Many I have spoken to it has taken years after the fact for them to self-conclude that all along NO ONE could feel the things they were being told they should. Like Neil Pearson said recently ( I think it was him), it’s like telling someone they can read braille on the other side of a rump roast. And convincing them to spend tonnes of cash trying to do so.

      It’s preposterous.

      So I have a very hard time giving a program like that a “pass” because I learned “some stuff” if you know what I mean.

      Sure the program eventually can be worthwhile, but the bulk of the “time” requirement is spent learning things that are to put it bluntly….useless.

      I am a Physiotherapist 20 years in the making Jesse 🙂 yes, I took the courses back in the day when they were referred to as the E1V1, E2V2 E3V3 and so on. I latter took one of the quadrant courses just to see if the courses were advancing with the times and was horrified by what was being taught.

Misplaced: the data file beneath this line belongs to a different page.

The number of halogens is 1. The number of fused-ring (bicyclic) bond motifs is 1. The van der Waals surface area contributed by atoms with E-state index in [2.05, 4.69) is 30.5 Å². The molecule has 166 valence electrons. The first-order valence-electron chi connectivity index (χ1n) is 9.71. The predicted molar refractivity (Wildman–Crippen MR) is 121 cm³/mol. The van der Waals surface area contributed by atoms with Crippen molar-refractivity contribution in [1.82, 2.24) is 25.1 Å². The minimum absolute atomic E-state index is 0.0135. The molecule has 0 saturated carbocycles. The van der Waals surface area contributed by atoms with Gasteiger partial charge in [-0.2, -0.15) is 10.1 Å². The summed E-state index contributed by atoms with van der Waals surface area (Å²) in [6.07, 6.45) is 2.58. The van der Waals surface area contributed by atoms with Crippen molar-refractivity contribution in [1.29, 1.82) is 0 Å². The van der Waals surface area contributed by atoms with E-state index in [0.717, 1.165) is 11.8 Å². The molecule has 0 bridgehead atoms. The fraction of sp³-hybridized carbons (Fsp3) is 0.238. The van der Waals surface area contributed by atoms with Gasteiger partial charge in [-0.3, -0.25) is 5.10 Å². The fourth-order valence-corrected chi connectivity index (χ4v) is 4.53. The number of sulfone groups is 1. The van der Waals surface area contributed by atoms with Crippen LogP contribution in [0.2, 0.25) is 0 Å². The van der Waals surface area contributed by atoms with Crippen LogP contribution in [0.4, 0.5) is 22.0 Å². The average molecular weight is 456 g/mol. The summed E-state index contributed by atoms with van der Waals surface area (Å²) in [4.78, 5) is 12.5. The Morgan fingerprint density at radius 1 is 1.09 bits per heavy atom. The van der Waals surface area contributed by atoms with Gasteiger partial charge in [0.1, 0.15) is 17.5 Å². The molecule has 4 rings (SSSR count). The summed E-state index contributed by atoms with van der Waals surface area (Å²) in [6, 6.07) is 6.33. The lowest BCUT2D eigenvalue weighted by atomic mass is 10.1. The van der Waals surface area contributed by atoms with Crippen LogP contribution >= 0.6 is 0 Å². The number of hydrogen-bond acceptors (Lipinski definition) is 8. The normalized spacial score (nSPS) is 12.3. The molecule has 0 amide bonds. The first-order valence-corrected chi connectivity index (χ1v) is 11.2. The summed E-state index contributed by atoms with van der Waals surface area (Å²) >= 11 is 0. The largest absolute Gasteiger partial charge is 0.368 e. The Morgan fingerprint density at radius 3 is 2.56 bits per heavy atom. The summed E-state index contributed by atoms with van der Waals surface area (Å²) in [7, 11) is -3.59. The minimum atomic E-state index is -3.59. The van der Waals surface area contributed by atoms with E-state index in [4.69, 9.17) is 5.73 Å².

Question for you: If the program actually makes the relevant changes, then how will they define themselves as “special” when you consider many post graduate programs have actually evolved appropriately in the past decade? APTEI, EIM and even McKenzie come to mind.

      It’s kind of like subluxation based chiropractic. If the chiropractic profession denounces the “subluxation” then what defines them now?

      What justifies all the money and time then? To learn anatomy, red flags and some basic differential diagnosis skills? I can learn that autodidactically quite frankly.